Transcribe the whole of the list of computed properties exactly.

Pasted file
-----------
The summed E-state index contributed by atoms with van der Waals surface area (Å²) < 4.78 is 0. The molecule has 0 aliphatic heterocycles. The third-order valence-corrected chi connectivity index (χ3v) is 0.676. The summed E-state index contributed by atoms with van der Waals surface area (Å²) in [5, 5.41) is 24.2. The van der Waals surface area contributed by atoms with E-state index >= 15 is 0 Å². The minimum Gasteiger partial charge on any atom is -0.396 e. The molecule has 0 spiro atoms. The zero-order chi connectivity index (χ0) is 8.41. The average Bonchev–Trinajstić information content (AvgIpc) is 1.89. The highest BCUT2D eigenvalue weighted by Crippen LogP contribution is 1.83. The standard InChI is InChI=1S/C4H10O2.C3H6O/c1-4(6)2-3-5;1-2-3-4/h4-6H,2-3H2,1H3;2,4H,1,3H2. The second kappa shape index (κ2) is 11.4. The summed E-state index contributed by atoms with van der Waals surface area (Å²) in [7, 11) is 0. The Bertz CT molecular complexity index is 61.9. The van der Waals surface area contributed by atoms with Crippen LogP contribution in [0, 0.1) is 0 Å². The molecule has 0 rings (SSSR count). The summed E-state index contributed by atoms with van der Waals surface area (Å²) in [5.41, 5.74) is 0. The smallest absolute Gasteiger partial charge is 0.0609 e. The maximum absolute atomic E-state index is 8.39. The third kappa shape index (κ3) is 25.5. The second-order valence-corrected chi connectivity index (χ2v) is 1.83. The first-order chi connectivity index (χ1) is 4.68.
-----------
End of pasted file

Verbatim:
The summed E-state index contributed by atoms with van der Waals surface area (Å²) < 4.78 is 0. The molecule has 0 aliphatic heterocycles. The third-order valence-corrected chi connectivity index (χ3v) is 0.676. The summed E-state index contributed by atoms with van der Waals surface area (Å²) in [5, 5.41) is 24.2. The van der Waals surface area contributed by atoms with E-state index >= 15 is 0 Å². The minimum Gasteiger partial charge on any atom is -0.396 e. The molecule has 0 spiro atoms. The zero-order chi connectivity index (χ0) is 8.41. The average Bonchev–Trinajstić information content (AvgIpc) is 1.89. The highest BCUT2D eigenvalue weighted by Crippen LogP contribution is 1.83. The standard InChI is InChI=1S/C4H10O2.C3H6O/c1-4(6)2-3-5;1-2-3-4/h4-6H,2-3H2,1H3;2,4H,1,3H2. The second kappa shape index (κ2) is 11.4. The summed E-state index contributed by atoms with van der Waals surface area (Å²) in [7, 11) is 0. The Bertz CT molecular complexity index is 61.9. The van der Waals surface area contributed by atoms with Crippen LogP contribution in [0, 0.1) is 0 Å². The molecule has 0 rings (SSSR count). The summed E-state index contributed by atoms with van der Waals surface area (Å²) in [5.41, 5.74) is 0. The smallest absolute Gasteiger partial charge is 0.0609 e. The maximum absolute atomic E-state index is 8.39. The third kappa shape index (κ3) is 25.5. The second-order valence-corrected chi connectivity index (χ2v) is 1.83. The first-order chi connectivity index (χ1) is 4.68.